A new study on mice shows great promise for treating colon cancer – a simple genetic tweak can turn colorectal cancer cells into healthy tissue in a matter of days.

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Anti-cancer strategies generally involve killing off tumor cells, but a group of US researchers have tried a different approach – they coaxed the cells to turn back into healthy ones by reactivating a single gene. Remarkably, in only 2 weeks, the cancer cells were gone – regaining their initial function. Six months later, there was still no sign of cancer.

“Treatment regimes for advanced colorectal cancer involve combination chemotherapies that are toxic and largely ineffective, yet have remained the backbone of therapy over the last decade,” says senior study author Scott Lowe of the Memorial Sloan Kettering Cancer Center.

The gene they reactivated is called denomatous polyposis coli (Apc), a tumor suppressor gene. Tumor suppressor genes prevent the uncontrolled growth of cells that may result in cancerous tumors. The protein made by the Apc gene plays a critical role in several cellular processes that determine whether a cell may develop into a tumor. Apc is turned off in 90% of all colorectal cancers, so researchers thought if they could turn it back up, they could eliminate cancer cells – and it worked. Furthermore, Lowe and his team managed to reactivate the gene without causing noticeable side effects.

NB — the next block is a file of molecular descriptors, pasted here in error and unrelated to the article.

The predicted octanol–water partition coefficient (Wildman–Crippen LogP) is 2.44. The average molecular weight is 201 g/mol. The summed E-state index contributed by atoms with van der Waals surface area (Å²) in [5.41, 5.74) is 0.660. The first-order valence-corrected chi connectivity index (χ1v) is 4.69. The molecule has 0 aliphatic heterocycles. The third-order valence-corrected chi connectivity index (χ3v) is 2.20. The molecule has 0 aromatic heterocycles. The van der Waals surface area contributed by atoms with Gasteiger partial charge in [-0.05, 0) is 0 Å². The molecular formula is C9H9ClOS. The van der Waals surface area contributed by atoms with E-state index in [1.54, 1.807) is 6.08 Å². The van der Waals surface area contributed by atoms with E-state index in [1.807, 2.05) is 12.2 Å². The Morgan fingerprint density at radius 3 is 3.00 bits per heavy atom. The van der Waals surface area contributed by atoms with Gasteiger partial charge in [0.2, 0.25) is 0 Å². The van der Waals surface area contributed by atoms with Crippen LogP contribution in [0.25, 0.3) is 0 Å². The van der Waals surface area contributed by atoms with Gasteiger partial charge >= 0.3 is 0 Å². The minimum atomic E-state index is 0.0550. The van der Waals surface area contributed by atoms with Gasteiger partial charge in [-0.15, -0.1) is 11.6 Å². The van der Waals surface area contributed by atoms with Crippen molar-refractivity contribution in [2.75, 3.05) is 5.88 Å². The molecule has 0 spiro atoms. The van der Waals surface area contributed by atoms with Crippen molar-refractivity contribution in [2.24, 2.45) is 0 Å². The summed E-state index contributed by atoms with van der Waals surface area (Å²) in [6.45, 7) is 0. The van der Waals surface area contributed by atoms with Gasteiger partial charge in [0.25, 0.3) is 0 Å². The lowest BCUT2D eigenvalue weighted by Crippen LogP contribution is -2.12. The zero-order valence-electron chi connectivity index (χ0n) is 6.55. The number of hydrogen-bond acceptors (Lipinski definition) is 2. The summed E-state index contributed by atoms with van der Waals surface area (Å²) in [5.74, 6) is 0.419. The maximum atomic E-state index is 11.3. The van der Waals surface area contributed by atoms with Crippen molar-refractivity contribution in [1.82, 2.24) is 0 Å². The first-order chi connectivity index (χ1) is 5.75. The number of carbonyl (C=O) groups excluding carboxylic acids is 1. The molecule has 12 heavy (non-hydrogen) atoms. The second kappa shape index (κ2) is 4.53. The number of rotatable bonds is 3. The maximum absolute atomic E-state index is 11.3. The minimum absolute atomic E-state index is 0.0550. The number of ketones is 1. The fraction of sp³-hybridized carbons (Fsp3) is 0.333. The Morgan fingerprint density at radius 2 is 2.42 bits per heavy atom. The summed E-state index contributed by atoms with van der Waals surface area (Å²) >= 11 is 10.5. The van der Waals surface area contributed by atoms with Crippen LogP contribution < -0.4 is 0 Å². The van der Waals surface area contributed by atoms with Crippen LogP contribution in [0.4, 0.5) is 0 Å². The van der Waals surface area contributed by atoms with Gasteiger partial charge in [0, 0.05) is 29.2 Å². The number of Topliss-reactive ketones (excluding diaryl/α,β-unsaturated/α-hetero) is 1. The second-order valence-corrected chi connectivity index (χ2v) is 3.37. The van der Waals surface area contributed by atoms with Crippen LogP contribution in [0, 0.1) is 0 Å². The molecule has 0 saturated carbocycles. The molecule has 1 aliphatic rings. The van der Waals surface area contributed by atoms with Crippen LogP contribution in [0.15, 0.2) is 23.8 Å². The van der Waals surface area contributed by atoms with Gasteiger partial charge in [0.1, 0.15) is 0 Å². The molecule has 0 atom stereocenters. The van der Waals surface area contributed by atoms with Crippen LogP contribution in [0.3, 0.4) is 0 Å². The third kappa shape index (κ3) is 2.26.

“The concept of identifying tumor-specific driving mutations is a major focus of many laboratories around the world,” says author Lukas Dow of Weill Cornell Medical College.. “If we can define which types of mutations and changes are the critical events driving tumor growth, we will be better equipped to identify the most appropriate treatments for individual cancers.”

However, there’s a problem when it comes to implementing this treatment to humans: we can’t edit human genes the same way we edit mice genes. Researchers will have to find a way to have the same effect without actually turning on the gene.

“It is currently impractical to directly restore Apc function in patients with colorectal cancer, and past evidence suggests that completely blocking Wnt signaling would likely be severely toxic to normal intestinal cells,” said Lowe. “However, our findings suggest that small molecules aimed at modulating, but not blocking, the Wnt pathway might achieve similar effects to Apc reactivation. Further work will be critical to determine whether Wnt inhibition or similar approaches would provide long-term therapeutic value in the clinic.”

We’re still years away before this actually becomes a viable option for treatment, but there are reasons to be optimistic.

Journal Reference: Lukas E. Dow, Kevin P. O’Rourke, Janelle Simon, Darjus F. Tschaharganeh, Johan H. van Es, Hans Clevers, Scott W. Lowe. Apc Restoration Promotes Cellular Differentiation and Reestablishes Crypt Homeostasis in Colorectal Cancer. Cell, 2015; 161 (7): 1539 DOI: 10.1016/j.cell.2015.05.033

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